Bold start. Smooth finish. The newsletter that interesting people love.
Our planet exists on the carefully constructed calculus of no one rocking the boat too much. Humans never got the memo. Except conservationists. Meet the former Gucci executive who’s now reintroducing captive tigers to the wild. Decode less-understood side effects of COVID-19. And as Eurovision brings singing talent from across Europe together this week, check out some of its most fascinating copycat competitions, then get your juices flowing with some stunning sausages. Read to the end for this week’s caption contest!
Eugene S. Robinson, Editor-at-Large, and Charu Sudan Kasturi, Senior Editor
Israel and Hamas have agreed to an Egypt-mediated cease-fire, bringing to a halt an 11-day war that claimed hundreds of casualties and presented President Joe Biden with his first major global challenge. But Israel has kept its planes and drones on standby, signaling the tenuous nature of the “peace.” And while Biden said the cease-fire represented an “opportunity” for progress in the decades-old conflict, many experts fear an even more ferocious storm in the coming future. (Sources: WaPo, Jerusalem Post, AP, Foreign Affairs, Brookings Institute)
2. Frail Peace
Already, fresh tensions are rising farther east of Israel. Biden is expected to press South Korean President Moon Jae-in to take a tougher posture against North Korea during a summit at the White House today, amid growing evidence that Pyongyang isn’t planning to dismantle its nuclear arsenal. And a Chinese Communist Party-influenced think tank has warned that war with Taiwan might be imminent. Should Biden hold talks with North Korea? Vote here or on Twitter. (Sources: NYT, South China Morning Post)
3. Circuit Breaker
Argentina has announced strict “circuit breaker” lockdown measures starting Saturday as it battles a devastating COVID-19 surge. Meanwhile, new research shows that critically ill virus patients are significantly more likely to die if they’re in Africa. (Sources: Reuters, Lancet)
4. Hug Beats Hate
Spanish aid volunteer Luna Reyes was abused online by right-wing activists after she was photographed hugging a crying Senegalese man among 8,000 migrants who’ve flooded Spain’s North African enclave of Ceuta. But a backlash against the hatemongers followed, turning 20-year-old Reyes into an unlikely hero. (Source: Guardian)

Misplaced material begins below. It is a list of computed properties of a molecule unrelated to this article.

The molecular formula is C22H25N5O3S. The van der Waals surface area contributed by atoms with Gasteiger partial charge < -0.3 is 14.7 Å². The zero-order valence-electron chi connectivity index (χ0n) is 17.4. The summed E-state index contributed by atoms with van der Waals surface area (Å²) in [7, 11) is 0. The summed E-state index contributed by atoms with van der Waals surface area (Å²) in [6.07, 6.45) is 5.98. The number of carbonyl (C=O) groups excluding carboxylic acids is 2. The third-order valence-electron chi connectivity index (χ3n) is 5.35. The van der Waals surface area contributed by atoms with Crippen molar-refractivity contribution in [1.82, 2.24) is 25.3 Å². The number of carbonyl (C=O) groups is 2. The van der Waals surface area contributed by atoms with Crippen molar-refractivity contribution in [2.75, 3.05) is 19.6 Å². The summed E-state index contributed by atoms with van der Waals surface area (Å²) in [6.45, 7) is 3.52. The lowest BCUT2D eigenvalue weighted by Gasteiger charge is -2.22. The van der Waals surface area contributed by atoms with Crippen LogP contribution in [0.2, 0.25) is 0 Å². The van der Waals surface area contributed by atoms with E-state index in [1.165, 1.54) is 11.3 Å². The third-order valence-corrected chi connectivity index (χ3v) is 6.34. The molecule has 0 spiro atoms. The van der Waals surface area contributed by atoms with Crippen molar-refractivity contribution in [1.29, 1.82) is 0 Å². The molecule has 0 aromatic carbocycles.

A Japanese bullet train driver faces disciplinary action after he temporarily left his seat to rush for a toilet break. The train was racing at over 90 mph at the time. The driver was caught because the train ended up a minute late at its destination — enough to spark a probe in a country notorious for its obsession with punctuality.
Atlas Coffee Club takes its name seriously. This startup takes you on a coffee world tour — and right now, you get50% off your first shipment. For that first stop on your coffee journey, you’ll get to enjoy an exclusive (and delicious!) coffee from Ecuador. Up next, you’ll discover coffees from India, Nicaragua, Kenya, and beyond. Each shipment comes with a picturesque postcard and info on the history of coffee in the region, and each bag even has its own vibrant design inspired by local textiles and landscapes. Ready to sip the world?
A former executive at Gucci, Benetton and Fila, the Beijing-born Li decided that a career in fashion wasn’t a match for the wild charm of helping caged tigers. Moved by the pitiful conditions of captive South China tiger cubs, she convinced the government to let her relocate them to Africa, where they were successfully reintroduced to the wild. To be sure, the queen of re-wilding has had her share of controversy too, in the form of a messy divorce and charges of financial irregularities. But the tigers she helped set free wouldn’t mind.